Investigating the Details of Slowed Immune Aging via Calorie Restriction
The practice of calorie restriction slows all aspects of aging, and produces sweeping changes in the operation of cellular metabolism. This makes for a great deal of work in order to understand how and why it generates beneficial effects. Even separating out root causes from downstream consequences is a slow and expensive challenge for the research community, as understanding calorie restriction must proceed hand in hand with understanding the fine details of cellular biochemistry as a whole - an enormous project that is nowhere near complete. You might look back at the past decade of work on sirtuins for an example of one small slice of the bigger picture, still not complete, and so far undertaken at a cost of hundreds of millions. In the open access paper noted here, the focus is on one small part of the slowing of immune decline with aging as a result of calorie restriction. As is often the case, the research generates more questions than answers:
In mice, calorie restriction enhances responses to vaccination, reduces the incidence of spontaneous malignancies, and, in some inbred strains, extends lifespan. Specifically, restriction of the calorie intake of C57BL/6J mice by 40% compared to that of mice fed ad libitum (AL), extends median lifespan by more than 35% (i.e., from around 24 months to around 32 months) whereas the lifespan of DBA/2J mice is not extended by calorie restriction. This differential response to calorie restriction may be linked to lower basal metabolic rate, lower oxygen consumption, higher oxidative stress, higher body fat, and continued weight gain throughout adult life in C57BL/6 mice compared to DBA/2 mice fed ad libitum (AL) although differential effects on nutrient sensing cannot be ruled out.
Importantly, age-associated changes in the adaptive immune system - typified by thymic involution, reduced production of naïve T cells, reduced T cell proliferation, reduced cytotoxic T lymphocyte activity, and progressive skewing of the T cell pool toward more mature, memory phenotypes with increasing age - are attenuated by calorie restriction. In mice and in non-human primates, calorie restriction conserves T cell function and repertoire and promotes production and/or maintenance of naïve T cells. The effects of aging and calorie restriction on the innate immune system are, however, much less well studied. Altered function of innate cell lineages of aged individuals has been linked to defective immune regulation and chronic inflammation. In particular, age-associated dysfunction of natural killer (NK) cells has been reported in mice and humans. Progressive narrowing of the NK cell functional repertoire with increasing age may contribute to immune senescence.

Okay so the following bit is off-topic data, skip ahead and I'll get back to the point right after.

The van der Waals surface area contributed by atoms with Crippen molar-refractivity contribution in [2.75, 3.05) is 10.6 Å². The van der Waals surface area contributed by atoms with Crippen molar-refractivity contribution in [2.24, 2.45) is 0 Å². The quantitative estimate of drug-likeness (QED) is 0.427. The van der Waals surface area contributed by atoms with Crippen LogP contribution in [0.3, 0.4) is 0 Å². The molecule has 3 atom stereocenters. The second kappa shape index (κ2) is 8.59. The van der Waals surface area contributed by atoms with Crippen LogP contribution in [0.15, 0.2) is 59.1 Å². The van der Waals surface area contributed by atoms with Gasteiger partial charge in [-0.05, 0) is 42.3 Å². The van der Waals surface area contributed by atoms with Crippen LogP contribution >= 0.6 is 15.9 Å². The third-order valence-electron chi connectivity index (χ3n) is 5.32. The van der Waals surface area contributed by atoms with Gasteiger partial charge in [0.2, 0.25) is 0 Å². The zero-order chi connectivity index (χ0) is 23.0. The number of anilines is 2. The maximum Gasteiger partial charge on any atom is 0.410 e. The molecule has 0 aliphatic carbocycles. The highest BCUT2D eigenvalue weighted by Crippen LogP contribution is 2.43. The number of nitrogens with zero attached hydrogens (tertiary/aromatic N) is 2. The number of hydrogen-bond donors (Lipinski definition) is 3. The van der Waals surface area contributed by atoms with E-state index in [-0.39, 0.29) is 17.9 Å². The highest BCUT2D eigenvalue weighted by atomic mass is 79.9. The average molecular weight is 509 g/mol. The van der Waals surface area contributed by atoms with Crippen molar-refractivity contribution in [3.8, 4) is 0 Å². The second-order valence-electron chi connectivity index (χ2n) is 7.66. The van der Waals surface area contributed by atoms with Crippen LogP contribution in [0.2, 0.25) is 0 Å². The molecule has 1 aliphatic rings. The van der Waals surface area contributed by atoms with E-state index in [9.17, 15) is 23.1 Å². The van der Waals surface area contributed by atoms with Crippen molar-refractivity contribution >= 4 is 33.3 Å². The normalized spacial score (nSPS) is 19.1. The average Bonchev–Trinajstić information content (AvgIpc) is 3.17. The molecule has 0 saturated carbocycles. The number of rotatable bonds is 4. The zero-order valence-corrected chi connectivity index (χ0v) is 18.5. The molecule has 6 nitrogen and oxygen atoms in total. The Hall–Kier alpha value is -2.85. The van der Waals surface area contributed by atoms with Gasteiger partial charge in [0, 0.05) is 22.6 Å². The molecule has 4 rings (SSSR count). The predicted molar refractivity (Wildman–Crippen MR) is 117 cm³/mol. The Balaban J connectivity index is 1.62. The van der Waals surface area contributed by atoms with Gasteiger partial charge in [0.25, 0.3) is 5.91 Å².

NK cells in aged mice appear functionally impaired. Calorie restriction seems to mimic the effects of aging on murine NK cells, with 40% calorie restriction leading to reduced numbers of peripheral NK cells and decreased proportions of the most differentiated NK cell subset in 6-month-old C57BL/6 mice. One study also suggested that CR mice are more susceptible to infection, with lower NK cell activity, again mimicking the effects of aging, although the causal relationship between NK cell function and outcome of infection remains to be tested. Despite evidence that calorie-restriction appears to mimic the effects of aging in murine NK cells, calorie restriction enhances healthy life span in C57BL/6 mice suggesting that age-related changes in murine NK cells may have evolved to preserve innate immune function, and thus resilience in the face of infection, in adult life and thus that there is an underlying unappreciated interaction between age and calorie intake. In an attempt to reveal this interaction, we have - for the first time - analyzed the effects of calorie restriction on NK cell and T cell phenotype and function throughout the life course in C57BL/6J and DBA/2J mice.